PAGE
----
The First Steps in Developing Conceptual Understanding of Place Value

Photography by Kathy Cassidy

In an earlier blog I shared my concern about my eight year-old grandson knowing how to calculate the correct answer when adding two-digit numbers without knowing the value of the digits in the addends or sum.  But helping children understand place value is more than telling them which number is in the ones place and which number is in the tens place or even that the 5 in 54 equals 5 tens.    It takes their active involvement to develop conceptual understanding of this key concept.

Think about your own experience, your child’s or grandchild’s experience when learning to count.  I’m pretty sure  those experiences are similar to mine—that it seems intuitive to use one-to-one correspondence with real objects when learning to count.  One, two, three balls.  Four, five, six books.  However, when learning to count to ten and beyond, it seems that imitation and rote memorization are valued.  To illustrate my point, haven’t we all heard a parent claim that their child can count to 20?

My recommendation is to establish a more meaningful goal, such as helping the child learn how to explain what 32 actually is, for example, ‘three groups of ten and two ones.’   I realize rote memorization takes place before understanding when it comes to counting, so I am not here to discourage parents from teaching their children how to count to 20 and beyond from memory.  But by the time a child is four, teaching a child what to do when ten objects have been counted and relating it to the abstract base ten numbering system is not only desirable but recommended.   All it takes is patience, something to write on, and some objects to count.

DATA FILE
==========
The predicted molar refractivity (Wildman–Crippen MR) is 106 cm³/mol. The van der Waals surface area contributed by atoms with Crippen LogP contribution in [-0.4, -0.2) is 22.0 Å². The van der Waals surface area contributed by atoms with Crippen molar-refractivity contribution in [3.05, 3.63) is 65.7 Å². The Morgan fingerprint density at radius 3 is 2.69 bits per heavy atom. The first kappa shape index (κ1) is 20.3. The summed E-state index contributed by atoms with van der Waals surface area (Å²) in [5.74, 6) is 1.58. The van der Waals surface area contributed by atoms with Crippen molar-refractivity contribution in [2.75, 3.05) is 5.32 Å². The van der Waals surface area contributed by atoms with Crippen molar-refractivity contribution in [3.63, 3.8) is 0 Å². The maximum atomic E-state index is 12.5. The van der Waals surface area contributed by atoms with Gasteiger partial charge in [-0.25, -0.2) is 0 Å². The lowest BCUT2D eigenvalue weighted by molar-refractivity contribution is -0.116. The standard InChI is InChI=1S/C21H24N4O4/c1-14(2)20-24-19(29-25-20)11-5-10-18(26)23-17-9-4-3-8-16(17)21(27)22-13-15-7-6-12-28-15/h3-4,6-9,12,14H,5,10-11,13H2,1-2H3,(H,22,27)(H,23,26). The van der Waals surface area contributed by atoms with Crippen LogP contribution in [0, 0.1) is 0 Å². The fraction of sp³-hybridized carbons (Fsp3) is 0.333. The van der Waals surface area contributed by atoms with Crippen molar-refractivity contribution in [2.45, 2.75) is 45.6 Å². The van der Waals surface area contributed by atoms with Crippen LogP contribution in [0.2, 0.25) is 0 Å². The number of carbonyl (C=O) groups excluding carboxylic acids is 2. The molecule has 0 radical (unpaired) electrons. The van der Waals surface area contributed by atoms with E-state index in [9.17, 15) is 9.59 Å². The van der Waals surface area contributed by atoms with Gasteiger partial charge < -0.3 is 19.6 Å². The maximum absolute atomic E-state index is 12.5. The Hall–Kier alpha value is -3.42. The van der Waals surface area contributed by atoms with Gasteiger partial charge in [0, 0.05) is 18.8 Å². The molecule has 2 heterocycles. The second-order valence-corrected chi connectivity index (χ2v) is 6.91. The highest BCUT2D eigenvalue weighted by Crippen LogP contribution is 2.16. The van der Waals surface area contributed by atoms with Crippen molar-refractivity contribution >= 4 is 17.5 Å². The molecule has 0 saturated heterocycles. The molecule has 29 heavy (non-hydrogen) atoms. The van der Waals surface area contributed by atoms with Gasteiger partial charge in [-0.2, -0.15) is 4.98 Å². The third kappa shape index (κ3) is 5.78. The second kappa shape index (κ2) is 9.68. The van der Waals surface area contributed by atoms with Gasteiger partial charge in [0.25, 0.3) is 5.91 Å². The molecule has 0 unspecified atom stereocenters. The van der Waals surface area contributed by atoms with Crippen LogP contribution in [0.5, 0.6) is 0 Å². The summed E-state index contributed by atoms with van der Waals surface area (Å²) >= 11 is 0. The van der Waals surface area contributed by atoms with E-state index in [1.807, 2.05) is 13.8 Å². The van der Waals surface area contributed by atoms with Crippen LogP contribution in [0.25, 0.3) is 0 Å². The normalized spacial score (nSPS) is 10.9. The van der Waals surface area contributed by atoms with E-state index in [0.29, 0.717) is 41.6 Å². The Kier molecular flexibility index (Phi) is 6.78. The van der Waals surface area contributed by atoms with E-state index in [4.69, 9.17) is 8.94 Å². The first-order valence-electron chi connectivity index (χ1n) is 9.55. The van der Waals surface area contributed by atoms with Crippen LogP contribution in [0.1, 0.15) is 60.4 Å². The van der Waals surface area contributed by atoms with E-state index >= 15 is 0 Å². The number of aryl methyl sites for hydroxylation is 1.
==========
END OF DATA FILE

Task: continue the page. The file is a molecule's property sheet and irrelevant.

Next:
Of course, there are many  types of objects that can be counted. There are proportional and non-proportional manipulatives (objects) that can be used.  An example of proportional objects are those that actually equal the number in terms of size or quantity.  Take base ten blocks, for example.  The ones are called units.  When you stack ten units together, that stack equals a ‘ten rod.”  Once the child reaches 10, those 10 units are exchanged for one ten rod.  The ten units can be stacked and compared to the ten rod.  Both are the same length.  Money, particularly coins, are considered non-proportional.  Ten pennies equal a dime, which is equal to 10 cents, but the coins themselves when stacked together do not equal the size of the dime.

My favorite way is to use drinking straws.  When the child counts out straws and reaches ten, have the child bundle them with a rubber band.  Call that bundle one group of ten, then write the number on paper.  Point out that the one in the number 10 stands for that one group of ten straws.  When you put one straw next to the bundle, then write the number 11 explaining what the new straw represents.  I think you catch my drift here.  Allow the child to count and work with the straws explaining what each addition to the group means.  Using the objects, or manipulatives, along with the abstract symbols, or numbers, provides a great bridge to understanding the true meaning of place value.

2 thoughts on “The First Steps in Developing Conceptual Understanding of Place Value”

  1. It’s so important for them to understand the concept of place value and base ten. It helps eliminate some of the confusion when regrouping fractions later in their academic career:)

    I like the examples and language used of non-proportional items and drinking straws– easy to relate to. The earlier they are introduced to the appropriate terminology the more likely they are to apply it succinctly and engage in meaningful discourse.

  2. LaToniya makes an excellent point when she states that the earlier children are introduced to the appropriate terminology the more likely they are to apply it and use it.

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